October 13, 2017

SCREEN | Retelling 'The Meyerowitz Stories' on Netflix

Adam Sandler Grace Van Patten | The Meyerowitz Stories (New and Selected

Filmmaker Noah Baumbach is on a real winning streak as of late. His recent string of works of exploring deep personal journeys have been both dark, uplifting, and entirely endearing as charming pieces of both art and entertainment. His latest ensemble feature, The Meyerowitz Stories (New and Selected), assembled as a series of character vignettes stars Adam Sandler and Ben Stiller as duelling half-brothers both suffering from their aging artist father Dustin Hoffman's tiresome antics.

In a story of fractured families and adult relationships, Sandler really grounds the film as the oldest brother displaced after a divorce and years of being a stay-at-home dad to his now college-bound daughter, Eliza (Grace Van Patten). Sandler and Patten have a great father/daughter chemistry. Sandler's Danny cares and bonds with his daughter in a way his father never did.

Sandler and Stiller, longtime colleagues and contemporaries, have a great antagonistic yet caring rapport. Despite being the same age and not immediately being relatable as older/younger siblings with different mothers, their layered interplay and dynamics prove genuine and dramatic. Using the storytelling chapter structure allows Baumbach to skip or bypass superfluous material making the whole film a smoother experience.

Adam Sandler Grace Van Patten Noah Baumbach | The Meyerowitz Stories (New and Selected

Standout Elizabeth Marvel as the often ignored and put-upon middle sister is hysterical in her downplayed mousiness. It's a small but genuinely affecting performance of the good but boring daughter who never causes any troubles, always helps out yet is perpetually forgotten.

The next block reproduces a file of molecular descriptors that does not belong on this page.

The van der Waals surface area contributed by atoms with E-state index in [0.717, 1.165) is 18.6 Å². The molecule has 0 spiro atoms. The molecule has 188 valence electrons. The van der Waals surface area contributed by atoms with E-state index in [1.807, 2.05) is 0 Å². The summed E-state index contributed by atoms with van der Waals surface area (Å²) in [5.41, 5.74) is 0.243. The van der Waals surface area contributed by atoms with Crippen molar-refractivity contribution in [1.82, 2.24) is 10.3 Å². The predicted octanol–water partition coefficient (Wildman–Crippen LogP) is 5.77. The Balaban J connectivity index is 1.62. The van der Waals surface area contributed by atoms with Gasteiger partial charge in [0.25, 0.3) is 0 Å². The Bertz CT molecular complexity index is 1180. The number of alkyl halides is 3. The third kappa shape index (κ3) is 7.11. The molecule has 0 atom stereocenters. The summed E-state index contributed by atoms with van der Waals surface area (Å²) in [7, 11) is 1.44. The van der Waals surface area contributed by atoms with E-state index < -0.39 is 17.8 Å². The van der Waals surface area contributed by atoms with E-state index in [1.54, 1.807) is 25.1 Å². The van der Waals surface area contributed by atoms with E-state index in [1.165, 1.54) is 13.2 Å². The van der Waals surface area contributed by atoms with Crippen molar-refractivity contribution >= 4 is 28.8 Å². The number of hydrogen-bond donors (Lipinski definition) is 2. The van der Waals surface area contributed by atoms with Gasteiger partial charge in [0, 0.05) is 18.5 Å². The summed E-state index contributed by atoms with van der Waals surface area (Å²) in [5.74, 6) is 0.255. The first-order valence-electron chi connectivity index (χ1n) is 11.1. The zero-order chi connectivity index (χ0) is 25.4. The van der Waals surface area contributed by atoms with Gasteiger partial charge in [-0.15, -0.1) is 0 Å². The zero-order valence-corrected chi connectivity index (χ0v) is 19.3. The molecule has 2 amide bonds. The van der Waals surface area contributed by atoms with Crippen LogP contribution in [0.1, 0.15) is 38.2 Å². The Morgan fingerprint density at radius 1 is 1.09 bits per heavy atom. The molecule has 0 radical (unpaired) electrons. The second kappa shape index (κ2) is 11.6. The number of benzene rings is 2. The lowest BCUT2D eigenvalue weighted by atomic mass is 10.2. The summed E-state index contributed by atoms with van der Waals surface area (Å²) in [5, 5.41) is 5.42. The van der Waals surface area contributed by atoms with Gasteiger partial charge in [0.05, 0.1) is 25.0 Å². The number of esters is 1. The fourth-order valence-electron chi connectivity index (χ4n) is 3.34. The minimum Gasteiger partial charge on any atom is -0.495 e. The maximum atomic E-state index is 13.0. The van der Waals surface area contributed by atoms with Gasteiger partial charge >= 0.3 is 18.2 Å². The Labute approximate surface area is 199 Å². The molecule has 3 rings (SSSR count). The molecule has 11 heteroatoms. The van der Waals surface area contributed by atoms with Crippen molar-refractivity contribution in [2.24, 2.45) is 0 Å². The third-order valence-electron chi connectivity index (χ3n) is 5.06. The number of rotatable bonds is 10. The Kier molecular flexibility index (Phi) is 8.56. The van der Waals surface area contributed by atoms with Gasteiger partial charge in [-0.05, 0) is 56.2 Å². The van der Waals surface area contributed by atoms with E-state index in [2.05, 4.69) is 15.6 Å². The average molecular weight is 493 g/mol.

Hoffman is particularly charming in how frustrating his character is as a perpetually cranky, unsatisfied artist who passively takes out his insecurities on his differently successful children. Emma Thompson delightfully plays Hoffman's flaky, alcoholic fourth wife with a breezy zeal and charm. Baumbach, in general, is in fine form balancing his cast and their dynamic relationships deftly.

The Meyerowitz Stories is such a textured film of layered performances extolling fractured father/son relationships splendidly. The welcome chapter structure allows for only the best material to be dramatized and the characters to shine in different point-of-views and interpretations telling their own stories while supporting others'. Baumbach's latest in another winning film of family and personal neuroses.

The Meyerowitz Stories (New and Selected) is available for streaming now on Netflix.

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